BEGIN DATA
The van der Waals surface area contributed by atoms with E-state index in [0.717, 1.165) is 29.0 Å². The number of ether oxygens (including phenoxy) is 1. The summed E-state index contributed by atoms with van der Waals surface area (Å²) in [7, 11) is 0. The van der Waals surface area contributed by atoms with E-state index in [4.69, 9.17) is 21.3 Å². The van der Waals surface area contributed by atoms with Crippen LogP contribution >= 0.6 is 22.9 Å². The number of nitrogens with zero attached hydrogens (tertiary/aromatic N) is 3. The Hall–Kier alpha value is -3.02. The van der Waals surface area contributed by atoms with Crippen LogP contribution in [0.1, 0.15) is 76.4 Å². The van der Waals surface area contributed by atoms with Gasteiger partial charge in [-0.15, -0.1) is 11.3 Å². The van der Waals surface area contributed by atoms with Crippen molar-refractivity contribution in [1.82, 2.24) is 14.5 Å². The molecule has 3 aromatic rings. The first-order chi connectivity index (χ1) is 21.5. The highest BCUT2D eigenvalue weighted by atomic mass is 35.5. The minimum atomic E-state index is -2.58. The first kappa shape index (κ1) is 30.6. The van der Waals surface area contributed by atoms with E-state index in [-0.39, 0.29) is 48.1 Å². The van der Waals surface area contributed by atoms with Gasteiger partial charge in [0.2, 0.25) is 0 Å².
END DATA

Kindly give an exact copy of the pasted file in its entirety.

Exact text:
The van der Waals surface area contributed by atoms with E-state index in [0.717, 1.165) is 29.0 Å². The number of ether oxygens (including phenoxy) is 1. The summed E-state index contributed by atoms with van der Waals surface area (Å²) in [7, 11) is 0. The van der Waals surface area contributed by atoms with E-state index in [4.69, 9.17) is 21.3 Å². The van der Waals surface area contributed by atoms with Crippen LogP contribution >= 0.6 is 22.9 Å². The number of nitrogens with zero attached hydrogens (tertiary/aromatic N) is 3. The Hall–Kier alpha value is -3.02. The van der Waals surface area contributed by atoms with Crippen LogP contribution in [0.1, 0.15) is 76.4 Å². The van der Waals surface area contributed by atoms with Gasteiger partial charge in [-0.15, -0.1) is 11.3 Å². The van der Waals surface area contributed by atoms with Crippen molar-refractivity contribution in [1.82, 2.24) is 14.5 Å². The molecule has 3 aromatic rings. The first-order chi connectivity index (χ1) is 21.5. The highest BCUT2D eigenvalue weighted by atomic mass is 35.5. The minimum atomic E-state index is -2.58. The first kappa shape index (κ1) is 30.6. The van der Waals surface area contributed by atoms with E-state index in [-0.39, 0.29) is 48.1 Å². The van der Waals surface area contributed by atoms with Gasteiger partial charge in [0.2, 0.25) is 0 Å².